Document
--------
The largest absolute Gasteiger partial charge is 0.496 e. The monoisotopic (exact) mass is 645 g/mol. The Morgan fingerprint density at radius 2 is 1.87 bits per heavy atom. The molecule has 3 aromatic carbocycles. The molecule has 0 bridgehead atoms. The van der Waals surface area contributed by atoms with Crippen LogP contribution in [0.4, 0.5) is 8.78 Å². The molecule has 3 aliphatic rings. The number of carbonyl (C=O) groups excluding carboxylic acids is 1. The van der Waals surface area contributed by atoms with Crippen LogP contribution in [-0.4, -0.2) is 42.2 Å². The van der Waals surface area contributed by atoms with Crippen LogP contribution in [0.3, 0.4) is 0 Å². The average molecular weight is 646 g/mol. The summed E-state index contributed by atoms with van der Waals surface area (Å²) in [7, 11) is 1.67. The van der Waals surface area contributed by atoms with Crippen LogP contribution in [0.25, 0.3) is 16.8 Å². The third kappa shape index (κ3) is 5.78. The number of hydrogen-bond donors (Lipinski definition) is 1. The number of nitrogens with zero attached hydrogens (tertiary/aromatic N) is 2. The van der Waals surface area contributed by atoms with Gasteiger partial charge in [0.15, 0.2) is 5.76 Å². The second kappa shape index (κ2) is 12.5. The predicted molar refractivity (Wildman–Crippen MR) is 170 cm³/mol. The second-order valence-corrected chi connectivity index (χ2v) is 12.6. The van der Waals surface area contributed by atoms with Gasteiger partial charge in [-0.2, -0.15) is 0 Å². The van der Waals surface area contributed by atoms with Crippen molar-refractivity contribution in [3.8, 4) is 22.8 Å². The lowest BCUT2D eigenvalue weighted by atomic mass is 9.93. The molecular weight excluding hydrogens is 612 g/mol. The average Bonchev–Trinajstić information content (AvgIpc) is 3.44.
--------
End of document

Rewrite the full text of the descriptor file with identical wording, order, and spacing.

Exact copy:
The largest absolute Gasteiger partial charge is 0.496 e. The monoisotopic (exact) mass is 645 g/mol. The Morgan fingerprint density at radius 2 is 1.87 bits per heavy atom. The molecule has 3 aromatic carbocycles. The molecule has 0 bridgehead atoms. The van der Waals surface area contributed by atoms with Crippen LogP contribution in [0.4, 0.5) is 8.78 Å². The molecule has 3 aliphatic rings. The number of carbonyl (C=O) groups excluding carboxylic acids is 1. The van der Waals surface area contributed by atoms with Crippen LogP contribution in [-0.4, -0.2) is 42.2 Å². The van der Waals surface area contributed by atoms with Crippen LogP contribution in [0.3, 0.4) is 0 Å². The average molecular weight is 646 g/mol. The summed E-state index contributed by atoms with van der Waals surface area (Å²) in [7, 11) is 1.67. The van der Waals surface area contributed by atoms with Crippen LogP contribution in [0.25, 0.3) is 16.8 Å². The third kappa shape index (κ3) is 5.78. The number of hydrogen-bond donors (Lipinski definition) is 1. The number of nitrogens with zero attached hydrogens (tertiary/aromatic N) is 2. The van der Waals surface area contributed by atoms with Gasteiger partial charge in [0.15, 0.2) is 5.76 Å². The second kappa shape index (κ2) is 12.5. The predicted molar refractivity (Wildman–Crippen MR) is 170 cm³/mol. The second-order valence-corrected chi connectivity index (χ2v) is 12.6. The van der Waals surface area contributed by atoms with Gasteiger partial charge in [-0.2, -0.15) is 0 Å². The van der Waals surface area contributed by atoms with Crippen molar-refractivity contribution in [3.8, 4) is 22.8 Å². The lowest BCUT2D eigenvalue weighted by atomic mass is 9.93. The molecular weight excluding hydrogens is 612 g/mol. The average Bonchev–Trinajstić information content (AvgIpc) is 3.44.